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No Deaths but Damages are in the Millions Due to Sunday’s Massive Flooding

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Saint Lucia’s northern region experienced massive flooding over the past weekend, with people reportedly trapped inside their homes as the flood waters rushed by.

According to reports from the Ministry for Infrastructure, on Sunday, there were incidents of “land slippage and flooding at numerous points across the island.”

Communications Officer in the ministry, Miguel Fevrier said, the department has been deploying work crew and the technical team has been assessing the situation on ground “with a view to remedying the situation in the soonest possible time”.

While addressing the issue on Monday, Infrastructure, Ports and Transport Minister Stephenson King, who was  recalled to the country whilst in-transit to Mexico City for a Geothermal Congress, described the situation as a “freak weather occurrence”.

King said the torrential rains had caused “flash flooding, landslides, damage to private and public infrastructure and the loss of fixed and movable assets, the value of which I am certain may escalate to a couple million dollars.”

The minister reported that the Met Office advised about an upper level trough which had been affecting the island over the past few days, since last Friday.

Reports state that these conditions escalated into two hours of torrential rains concentrated over the Northeastern quadrant of Saint Lucia resulting in flash flooding and destruction.

Added King: “Such an unusual weather pattern; though the forecasters indicated an expectation of scattered showers, thunderstorms and flooding, could not have been more precisely predicted under the circumstances.”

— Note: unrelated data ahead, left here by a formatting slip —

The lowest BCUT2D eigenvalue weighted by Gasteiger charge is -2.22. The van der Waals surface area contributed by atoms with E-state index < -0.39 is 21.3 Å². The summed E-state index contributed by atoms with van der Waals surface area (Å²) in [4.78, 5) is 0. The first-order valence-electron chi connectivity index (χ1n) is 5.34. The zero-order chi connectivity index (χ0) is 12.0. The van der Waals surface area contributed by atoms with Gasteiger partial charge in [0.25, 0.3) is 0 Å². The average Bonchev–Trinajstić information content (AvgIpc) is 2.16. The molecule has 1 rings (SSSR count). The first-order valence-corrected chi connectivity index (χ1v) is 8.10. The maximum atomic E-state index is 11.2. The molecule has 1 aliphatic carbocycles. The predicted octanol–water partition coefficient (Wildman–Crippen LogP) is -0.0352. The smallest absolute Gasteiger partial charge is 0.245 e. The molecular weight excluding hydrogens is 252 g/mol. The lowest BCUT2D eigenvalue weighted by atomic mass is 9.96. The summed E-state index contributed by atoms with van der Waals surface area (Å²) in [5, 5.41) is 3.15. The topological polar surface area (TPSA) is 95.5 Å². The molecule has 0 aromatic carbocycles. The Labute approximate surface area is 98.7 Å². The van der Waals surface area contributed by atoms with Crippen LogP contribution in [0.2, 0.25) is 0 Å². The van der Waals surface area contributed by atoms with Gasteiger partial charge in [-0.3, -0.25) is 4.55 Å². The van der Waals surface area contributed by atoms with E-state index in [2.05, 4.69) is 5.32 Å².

In response, the department of infrastructure “activated its emergency response plan …with the deployment of various Zonal Technical Teams and cleanup crews to undertake reconnaissance, assessments and clean up to clear the roadways in the affected areas” so as to allow for a return to normalcy along the roadways , “while a more comprehensive assessment will continue in the weeks ahead.”

The National Emergency Management Organisation (NEMO) Acting Director Maria Medard disclosed that a group of responders included the police, the Saint Lucia Fire Service, the Gros Islet District Disaster Committee, and the National Transportation Committee had been deployed to the Assou Canal area, to help evacuate persons who were stranded in their houses.

“Some people have reported that the flooding was up to their necks. That was in the Corinth, Grande Riviere area,” Medard said.

The NEMO official explained that heavy rainfall on Sunday and downpours in the past week had saturated the soil, contributing to the flooding. Reports indicated otherwise. Other parts of the island appeared to be relatively sunny, though videos and photos on social media showed several areas inundated by water.

Director of the Met Services, Andre Joyeux stated that though the weather disturbance was due to move out by Monday, lingering moisture in the atmosphere triggered some showers over Saint Lucia’s North-East.

He added, “This isolated incident was a little unexpected so we expect partly cloudy skies through the week.”

Meanwhile, in the aftermath of Sunday’s heavy rainfall, Prime Minister Phillip Pierre disclosed that the island was planning to seek regional and international assistance.

At a press briefing, Monday, and in the company of Medard, the prime minister said NEMO has been in contact with the Caribbean Disaster Emergency Management Agency (CDEMA).

“NEMO has been in touch with CDEMA and other regional and international disaster response agencies with a view to mobilising assistance for the affected communities,” he explained.

While responders were kept busy working around the clock to conduct a damage assessment, clear roads, and drains, and provide relief to affected individuals, teams were also on the ground assessing the impact on agriculture, Pierre added.

And while there were no reports of death following Sunday’s flooding, NEMO’s acting director expressed concern about indiscriminate garbage disposal.

Pierre cautioned that with the issue of ‘climate change’ now a global phenomenon affecting the planet, its people and their habitat, he appealed to the public to stop disposing of trash items such old stoves, discarded fridges, and plastic bottles into the rivers.

“Once more we are begging and urging the public of Saint Lucia not to dispose of these materials in the waterways and rivers,” Pierre stated.

He warned: “Climate change is real. These weather events are going to be more frequently and more devastating.”

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